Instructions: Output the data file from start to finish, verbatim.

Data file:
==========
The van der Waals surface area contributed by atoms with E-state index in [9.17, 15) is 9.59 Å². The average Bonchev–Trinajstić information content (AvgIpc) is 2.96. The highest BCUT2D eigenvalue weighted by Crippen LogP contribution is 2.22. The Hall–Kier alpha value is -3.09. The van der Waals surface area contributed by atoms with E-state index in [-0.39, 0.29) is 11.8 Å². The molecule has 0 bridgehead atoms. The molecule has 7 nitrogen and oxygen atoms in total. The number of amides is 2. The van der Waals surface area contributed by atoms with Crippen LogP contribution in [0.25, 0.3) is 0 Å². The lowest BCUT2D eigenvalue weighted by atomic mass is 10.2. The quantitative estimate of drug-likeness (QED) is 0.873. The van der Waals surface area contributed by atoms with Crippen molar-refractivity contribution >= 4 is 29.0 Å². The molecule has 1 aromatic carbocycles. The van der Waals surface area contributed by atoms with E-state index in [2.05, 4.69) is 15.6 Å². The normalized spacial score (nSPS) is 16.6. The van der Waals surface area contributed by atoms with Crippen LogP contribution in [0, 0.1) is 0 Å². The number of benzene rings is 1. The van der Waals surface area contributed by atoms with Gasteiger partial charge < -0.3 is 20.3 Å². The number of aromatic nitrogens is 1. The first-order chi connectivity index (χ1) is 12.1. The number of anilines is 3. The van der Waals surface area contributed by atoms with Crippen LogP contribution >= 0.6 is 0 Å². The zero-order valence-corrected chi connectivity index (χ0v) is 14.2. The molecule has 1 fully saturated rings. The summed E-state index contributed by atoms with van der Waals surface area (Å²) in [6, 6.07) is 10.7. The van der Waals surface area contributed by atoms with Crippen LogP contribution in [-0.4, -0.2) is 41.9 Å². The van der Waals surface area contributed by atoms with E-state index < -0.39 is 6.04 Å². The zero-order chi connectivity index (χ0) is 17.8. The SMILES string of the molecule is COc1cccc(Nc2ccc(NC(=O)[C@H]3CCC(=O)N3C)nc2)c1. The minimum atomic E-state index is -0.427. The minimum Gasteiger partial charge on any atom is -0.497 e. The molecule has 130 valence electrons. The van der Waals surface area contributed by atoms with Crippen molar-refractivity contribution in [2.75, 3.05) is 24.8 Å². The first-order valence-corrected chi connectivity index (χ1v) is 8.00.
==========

The van der Waals surface area contributed by atoms with E-state index in [9.17, 15) is 9.59 Å². The average Bonchev–Trinajstić information content (AvgIpc) is 2.96. The highest BCUT2D eigenvalue weighted by Crippen LogP contribution is 2.22. The Hall–Kier alpha value is -3.09. The van der Waals surface area contributed by atoms with E-state index in [-0.39, 0.29) is 11.8 Å². The molecule has 0 bridgehead atoms. The molecule has 7 nitrogen and oxygen atoms in total. The number of amides is 2. The van der Waals surface area contributed by atoms with Crippen LogP contribution in [0.25, 0.3) is 0 Å². The lowest BCUT2D eigenvalue weighted by atomic mass is 10.2. The quantitative estimate of drug-likeness (QED) is 0.873. The van der Waals surface area contributed by atoms with Crippen molar-refractivity contribution >= 4 is 29.0 Å². The molecule has 1 aromatic carbocycles. The van der Waals surface area contributed by atoms with E-state index in [2.05, 4.69) is 15.6 Å². The normalized spacial score (nSPS) is 16.6. The van der Waals surface area contributed by atoms with Crippen LogP contribution in [0, 0.1) is 0 Å². The number of benzene rings is 1. The van der Waals surface area contributed by atoms with Gasteiger partial charge < -0.3 is 20.3 Å². The number of aromatic nitrogens is 1. The first-order chi connectivity index (χ1) is 12.1. The number of anilines is 3. The van der Waals surface area contributed by atoms with Crippen LogP contribution >= 0.6 is 0 Å². The zero-order valence-corrected chi connectivity index (χ0v) is 14.2. The molecule has 1 fully saturated rings. The summed E-state index contributed by atoms with van der Waals surface area (Å²) in [6, 6.07) is 10.7. The van der Waals surface area contributed by atoms with Crippen LogP contribution in [-0.4, -0.2) is 41.9 Å². The van der Waals surface area contributed by atoms with E-state index < -0.39 is 6.04 Å². The zero-order chi connectivity index (χ0) is 17.8. The SMILES string of the molecule is COc1cccc(Nc2ccc(NC(=O)[C@H]3CCC(=O)N3C)nc2)c1. The minimum atomic E-state index is -0.427. The minimum Gasteiger partial charge on any atom is -0.497 e. The molecule has 130 valence electrons. The van der Waals surface area contributed by atoms with Crippen molar-refractivity contribution in [2.75, 3.05) is 24.8 Å². The first-order valence-corrected chi connectivity index (χ1v) is 8.00.